And of course, you’re also only ever as good as your last Ofsted inspection says you were, so the almost constant fear that some heads live in of that phone call on a Friday afternoon are well-founded.
So it’s understandable that, if they haven’t been adequately convinced of the important contribution good school food policies can make in tackling all of those problems, they will be less likely to see this as a priority area.
Hopefully the School Food Plan might have convinced a few more of them.
If it doesn’t, the revised Ofsted criteria may well do.
And hopefully the National College for Teaching and Leadership including school nutrition in their training programmes will help as well with the new generation of heads coming through.
But many of them will still need help getting there.
And when they do get there, they’re likely to appreciate all the help they can get to implement the ideas they have.
Who better to provide them with that help than the people who know most about food?
So, if you don’t think they’re aware of the School Food Plan – make them aware.
If you have suggestions about how things could be done better in the school, make them – although this kind of suggestion is always likely to be better received if it doesn’t cost any more money!
If you can provide things like after school cookery classes on a cost neutral basis for the school, offer them.
As you’ll know, the School Food Plan includes a checklist for heads with some other really common sense measures to turn around the culture in their school.
There’s a lot in there that caterers can play the lead role in delivering for them, such as:
•School food tasting sessions for parents and grandparents;
•Varying menus and having themed events;
•Free meal promotions like you did for National School Meals Week;
•Using seasonal and local food, and making sure the children know the provenance of it;
•Cooks attending parents evening, and;
•Getting children preparing and serving the food.
I’m sure many of you do all or some of those already in some of your schools.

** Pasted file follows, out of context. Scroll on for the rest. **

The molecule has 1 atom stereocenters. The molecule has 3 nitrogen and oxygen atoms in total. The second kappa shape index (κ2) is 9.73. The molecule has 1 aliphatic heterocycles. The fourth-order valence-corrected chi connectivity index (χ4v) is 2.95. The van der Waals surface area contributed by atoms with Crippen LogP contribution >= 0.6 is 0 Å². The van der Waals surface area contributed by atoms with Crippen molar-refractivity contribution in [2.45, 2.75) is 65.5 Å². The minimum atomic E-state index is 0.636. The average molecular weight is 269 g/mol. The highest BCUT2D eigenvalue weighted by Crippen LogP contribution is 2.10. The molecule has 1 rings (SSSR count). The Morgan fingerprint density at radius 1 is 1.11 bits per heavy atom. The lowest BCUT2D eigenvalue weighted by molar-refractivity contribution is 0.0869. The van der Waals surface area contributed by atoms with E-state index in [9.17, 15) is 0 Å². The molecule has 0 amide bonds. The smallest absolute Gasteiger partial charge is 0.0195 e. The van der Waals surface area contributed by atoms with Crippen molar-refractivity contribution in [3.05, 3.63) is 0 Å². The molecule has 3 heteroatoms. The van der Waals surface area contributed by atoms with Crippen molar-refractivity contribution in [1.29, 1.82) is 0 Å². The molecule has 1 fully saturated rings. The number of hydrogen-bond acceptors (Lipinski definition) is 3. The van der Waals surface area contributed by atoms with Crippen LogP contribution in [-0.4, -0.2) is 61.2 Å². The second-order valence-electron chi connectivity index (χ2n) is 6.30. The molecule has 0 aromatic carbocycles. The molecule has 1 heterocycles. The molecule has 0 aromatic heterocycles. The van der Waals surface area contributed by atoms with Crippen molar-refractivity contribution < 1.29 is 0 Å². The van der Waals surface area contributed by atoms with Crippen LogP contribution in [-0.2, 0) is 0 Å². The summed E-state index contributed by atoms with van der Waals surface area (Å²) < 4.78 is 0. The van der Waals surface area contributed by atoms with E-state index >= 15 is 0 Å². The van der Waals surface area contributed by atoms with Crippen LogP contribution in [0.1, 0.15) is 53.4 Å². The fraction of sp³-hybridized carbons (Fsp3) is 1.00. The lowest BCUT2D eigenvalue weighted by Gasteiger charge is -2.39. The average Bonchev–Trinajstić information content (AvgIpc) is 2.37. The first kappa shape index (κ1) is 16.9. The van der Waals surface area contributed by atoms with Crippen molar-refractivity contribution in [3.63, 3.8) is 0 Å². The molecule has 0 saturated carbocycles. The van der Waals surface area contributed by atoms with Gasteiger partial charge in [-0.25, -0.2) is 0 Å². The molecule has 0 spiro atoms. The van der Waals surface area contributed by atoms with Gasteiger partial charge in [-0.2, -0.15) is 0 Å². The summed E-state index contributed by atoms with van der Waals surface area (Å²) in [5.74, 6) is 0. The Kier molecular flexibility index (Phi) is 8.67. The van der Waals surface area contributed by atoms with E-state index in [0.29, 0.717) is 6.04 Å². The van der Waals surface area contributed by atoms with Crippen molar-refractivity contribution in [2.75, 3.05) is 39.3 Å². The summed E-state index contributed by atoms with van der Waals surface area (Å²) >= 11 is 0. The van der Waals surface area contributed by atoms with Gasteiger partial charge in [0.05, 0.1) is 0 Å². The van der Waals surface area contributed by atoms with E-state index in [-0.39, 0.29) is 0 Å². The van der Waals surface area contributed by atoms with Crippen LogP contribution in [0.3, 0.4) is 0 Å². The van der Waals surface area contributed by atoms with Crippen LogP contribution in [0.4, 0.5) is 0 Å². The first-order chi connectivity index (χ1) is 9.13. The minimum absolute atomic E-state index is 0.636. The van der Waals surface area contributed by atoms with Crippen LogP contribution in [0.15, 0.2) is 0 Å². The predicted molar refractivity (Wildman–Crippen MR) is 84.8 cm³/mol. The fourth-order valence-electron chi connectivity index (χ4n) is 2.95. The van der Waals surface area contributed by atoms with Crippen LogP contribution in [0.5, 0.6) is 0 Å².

The School Food Plan is right that leadership from the head is the most important factor in creating a great food culture.
But not every head is going to get there of their own accord.
So again anything you can do to inspire them to show that leadership, please do it!
I know that school caterers and LACA have been a leading voice and advocate for more progressive school food policies over the last few years.
Those here today, and your colleagues across the country, know better than most the importance of school meals in improving the health and educational attainment of the children who receive them – particularly for those children for whom their school meal might be their only hot, nutritious meal of the day.
You know better than most that quality food and quality education on food and nutrition are the blocks on which we can build a healthier future for our children.
And you know better than most how that goal can be achieved.
Your collective voice, experience and wisdom have helped shape this School Food Plan, and of course the policies that went before it under the previous government.
But perhaps even more importantly than that, you are literally the front line of the fight to tackle the health problems posed by poor diets and lifestyles, and have been instrumental in delivering the programmes you have helped design.
I know it hasn’t always been easy.
I know that the mere mention of Jamie Oliver can turn the air blue in some kitchens!
But I also know that school caterers have much more commitment, and arguably much more real power, to improve food culture in our schools than most people in Westminster or Whitehall do.
That definitely includes me, although I will keep plugging away.
Governments come and go, but schools will always need caterers.
The School Food Plan might just recommend doing a lot of things you’ve already been doing, but that in itself is positive.
The success or failure of the Plan in terms of meeting the ambitions it sets out will largely depend on you using the momentum and the renewed focus on school food culture it has generated to bring about the change needed in the schools you serve.
Headteachers might be the leaders, but all leaders can be influenced.
Let’s face it, if Michael Gove can be convinced to sign off on the School Food Plan, it shouldn’t be beyond your means to convince headteachers to implement it.
Good luck, and thank you for all that you do every day for our children.